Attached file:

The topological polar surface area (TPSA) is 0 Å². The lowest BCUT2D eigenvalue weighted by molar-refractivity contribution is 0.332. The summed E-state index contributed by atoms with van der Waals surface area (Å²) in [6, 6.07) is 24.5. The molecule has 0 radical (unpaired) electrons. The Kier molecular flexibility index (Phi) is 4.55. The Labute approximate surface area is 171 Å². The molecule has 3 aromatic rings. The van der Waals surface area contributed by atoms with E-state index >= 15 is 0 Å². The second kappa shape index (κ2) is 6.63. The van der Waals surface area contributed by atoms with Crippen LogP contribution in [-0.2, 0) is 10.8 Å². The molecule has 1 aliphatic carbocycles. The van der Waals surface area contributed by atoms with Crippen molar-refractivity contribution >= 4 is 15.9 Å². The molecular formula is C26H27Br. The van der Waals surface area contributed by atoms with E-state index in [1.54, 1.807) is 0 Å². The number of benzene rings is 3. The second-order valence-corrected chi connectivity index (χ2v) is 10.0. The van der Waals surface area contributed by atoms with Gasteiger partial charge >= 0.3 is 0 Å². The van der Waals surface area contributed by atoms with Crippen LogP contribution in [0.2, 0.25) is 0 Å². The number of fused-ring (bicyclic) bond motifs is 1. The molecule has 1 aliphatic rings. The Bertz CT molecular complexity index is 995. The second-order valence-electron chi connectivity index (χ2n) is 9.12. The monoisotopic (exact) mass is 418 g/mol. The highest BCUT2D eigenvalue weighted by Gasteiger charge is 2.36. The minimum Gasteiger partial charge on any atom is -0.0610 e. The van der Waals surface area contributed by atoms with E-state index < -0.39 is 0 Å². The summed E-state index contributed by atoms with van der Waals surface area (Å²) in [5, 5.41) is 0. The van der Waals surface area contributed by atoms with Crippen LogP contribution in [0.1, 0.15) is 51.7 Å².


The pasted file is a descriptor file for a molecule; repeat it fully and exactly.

The topological polar surface area (TPSA) is 0 Å². The lowest BCUT2D eigenvalue weighted by molar-refractivity contribution is 0.332. The summed E-state index contributed by atoms with van der Waals surface area (Å²) in [6, 6.07) is 24.5. The molecule has 0 radical (unpaired) electrons. The Kier molecular flexibility index (Phi) is 4.55. The Labute approximate surface area is 171 Å². The molecule has 3 aromatic rings. The van der Waals surface area contributed by atoms with E-state index >= 15 is 0 Å². The second kappa shape index (κ2) is 6.63. The van der Waals surface area contributed by atoms with Crippen LogP contribution in [-0.2, 0) is 10.8 Å². The molecule has 1 aliphatic carbocycles. The van der Waals surface area contributed by atoms with Crippen molar-refractivity contribution >= 4 is 15.9 Å². The molecular formula is C26H27Br. The van der Waals surface area contributed by atoms with E-state index in [1.54, 1.807) is 0 Å². The number of benzene rings is 3. The second-order valence-corrected chi connectivity index (χ2v) is 10.0. The van der Waals surface area contributed by atoms with Gasteiger partial charge >= 0.3 is 0 Å². The van der Waals surface area contributed by atoms with Crippen LogP contribution in [0.2, 0.25) is 0 Å². The number of fused-ring (bicyclic) bond motifs is 1. The molecule has 1 aliphatic rings. The Bertz CT molecular complexity index is 995. The second-order valence-electron chi connectivity index (χ2n) is 9.12. The monoisotopic (exact) mass is 418 g/mol. The highest BCUT2D eigenvalue weighted by Gasteiger charge is 2.36. The minimum Gasteiger partial charge on any atom is -0.0610 e. The van der Waals surface area contributed by atoms with E-state index < -0.39 is 0 Å². The summed E-state index contributed by atoms with van der Waals surface area (Å²) in [5, 5.41) is 0. The van der Waals surface area contributed by atoms with Crippen LogP contribution in [0.1, 0.15) is 51.7 Å².